At present, no formal, well-designed study has been performed to systematically measure the effects of this modality of therapy. Although experience is limited, adverse effects in children have been similar to those in adults. Adverse effects include gallstones and steatorrhea, which may sometimes require pancreatic enzyme replacement. Local irritation at the injection site is a common complaint. These adverse effects must be weighted against the potential benefits.
In situ targeted therapy with somatostatin analogs (eg, octreotide attached to a radioactive load using yttrium-90 or111 Indium-labeling agents) provides promise for patients with unresectable tumors. This therapy is currently used on an experimental basis in adults and children.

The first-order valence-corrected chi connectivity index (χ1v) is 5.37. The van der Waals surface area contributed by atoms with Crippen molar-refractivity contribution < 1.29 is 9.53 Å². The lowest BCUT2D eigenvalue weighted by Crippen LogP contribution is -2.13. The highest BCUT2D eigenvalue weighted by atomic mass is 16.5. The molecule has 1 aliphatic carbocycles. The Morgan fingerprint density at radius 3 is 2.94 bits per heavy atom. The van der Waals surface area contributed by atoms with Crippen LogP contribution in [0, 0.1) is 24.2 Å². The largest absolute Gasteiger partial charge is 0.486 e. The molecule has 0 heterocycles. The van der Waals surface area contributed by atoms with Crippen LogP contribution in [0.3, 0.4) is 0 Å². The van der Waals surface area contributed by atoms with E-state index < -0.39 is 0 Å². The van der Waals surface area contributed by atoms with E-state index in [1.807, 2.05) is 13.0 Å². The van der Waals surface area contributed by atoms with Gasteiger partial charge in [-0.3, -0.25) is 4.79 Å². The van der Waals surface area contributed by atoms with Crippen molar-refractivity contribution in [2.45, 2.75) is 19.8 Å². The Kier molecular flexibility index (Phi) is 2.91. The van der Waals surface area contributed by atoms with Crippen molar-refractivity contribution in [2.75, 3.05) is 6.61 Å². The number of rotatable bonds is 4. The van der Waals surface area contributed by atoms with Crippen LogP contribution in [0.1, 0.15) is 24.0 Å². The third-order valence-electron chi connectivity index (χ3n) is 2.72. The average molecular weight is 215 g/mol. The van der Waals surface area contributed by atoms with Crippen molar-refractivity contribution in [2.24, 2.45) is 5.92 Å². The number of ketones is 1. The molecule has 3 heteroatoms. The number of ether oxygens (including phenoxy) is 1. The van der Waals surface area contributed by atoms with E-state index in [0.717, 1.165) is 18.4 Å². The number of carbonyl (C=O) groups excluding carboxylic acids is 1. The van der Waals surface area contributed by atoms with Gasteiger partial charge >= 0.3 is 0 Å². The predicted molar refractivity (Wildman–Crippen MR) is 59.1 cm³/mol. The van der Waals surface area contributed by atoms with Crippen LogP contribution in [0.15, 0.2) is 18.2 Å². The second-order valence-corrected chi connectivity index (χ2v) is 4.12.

The treatment of choice is surgical excision, if feasible. The surgical technique may vary according to the type or location of the tumor.
In most appendiceal tumors, simple appendectomy is sufficient for treatment. In intestinal carcinoids, block resection of the tumor with adjacent lymph nodes must be attempted. In the bronchial location, aggressive surgical resection, and not bronchoscopic removal, is recommended (Fink, 2001; Fauroux, 2005).
In localized tumors, surgical resection can result in cure, with 70-90% survival rate.
When total resection is not possible, debulking may provide symptomatic relief.
For hepatic tumors, surgical ligation of the hepatic artery can potentially deprive blood supply to the tumor cells and cause necrosis while preserving most of the normal live cells. However, new blood vessels develop over time and restore circulation.
Intra-arterial infusion of chemotherapeutic agents with chemoembolization of the hepatic artery may also provide effective, albeit short term, relief of symptoms due to hepatic metastasis in cases of carcinoid tumors.
If hepatic metastasis is present but resectable, surgical resection is preferred
HCG Cancer centre